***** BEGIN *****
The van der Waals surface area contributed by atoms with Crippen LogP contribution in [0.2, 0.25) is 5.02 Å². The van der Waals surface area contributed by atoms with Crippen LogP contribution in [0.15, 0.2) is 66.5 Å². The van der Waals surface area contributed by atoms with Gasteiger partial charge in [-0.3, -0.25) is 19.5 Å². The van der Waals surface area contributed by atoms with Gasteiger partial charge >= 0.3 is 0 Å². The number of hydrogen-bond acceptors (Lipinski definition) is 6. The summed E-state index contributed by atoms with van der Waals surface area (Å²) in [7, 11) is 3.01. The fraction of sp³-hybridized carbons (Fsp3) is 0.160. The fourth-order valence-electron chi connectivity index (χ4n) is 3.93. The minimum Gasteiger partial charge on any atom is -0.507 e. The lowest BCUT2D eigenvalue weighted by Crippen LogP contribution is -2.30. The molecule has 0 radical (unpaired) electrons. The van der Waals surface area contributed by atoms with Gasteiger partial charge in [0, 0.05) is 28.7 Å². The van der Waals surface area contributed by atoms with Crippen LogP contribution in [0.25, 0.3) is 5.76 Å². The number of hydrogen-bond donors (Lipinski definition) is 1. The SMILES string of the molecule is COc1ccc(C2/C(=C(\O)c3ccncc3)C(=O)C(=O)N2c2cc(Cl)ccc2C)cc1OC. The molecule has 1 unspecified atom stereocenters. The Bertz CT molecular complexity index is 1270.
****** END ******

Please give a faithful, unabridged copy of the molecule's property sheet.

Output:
The van der Waals surface area contributed by atoms with Crippen LogP contribution in [0.2, 0.25) is 5.02 Å². The van der Waals surface area contributed by atoms with Crippen LogP contribution in [0.15, 0.2) is 66.5 Å². The van der Waals surface area contributed by atoms with Gasteiger partial charge in [-0.3, -0.25) is 19.5 Å². The van der Waals surface area contributed by atoms with Gasteiger partial charge >= 0.3 is 0 Å². The number of hydrogen-bond acceptors (Lipinski definition) is 6. The summed E-state index contributed by atoms with van der Waals surface area (Å²) in [7, 11) is 3.01. The fraction of sp³-hybridized carbons (Fsp3) is 0.160. The fourth-order valence-electron chi connectivity index (χ4n) is 3.93. The minimum Gasteiger partial charge on any atom is -0.507 e. The lowest BCUT2D eigenvalue weighted by Crippen LogP contribution is -2.30. The molecule has 0 radical (unpaired) electrons. The van der Waals surface area contributed by atoms with Gasteiger partial charge in [0, 0.05) is 28.7 Å². The van der Waals surface area contributed by atoms with Crippen LogP contribution in [0.25, 0.3) is 5.76 Å². The number of hydrogen-bond donors (Lipinski definition) is 1. The SMILES string of the molecule is COc1ccc(C2/C(=C(\O)c3ccncc3)C(=O)C(=O)N2c2cc(Cl)ccc2C)cc1OC. The molecule has 1 unspecified atom stereocenters. The Bertz CT molecular complexity index is 1270.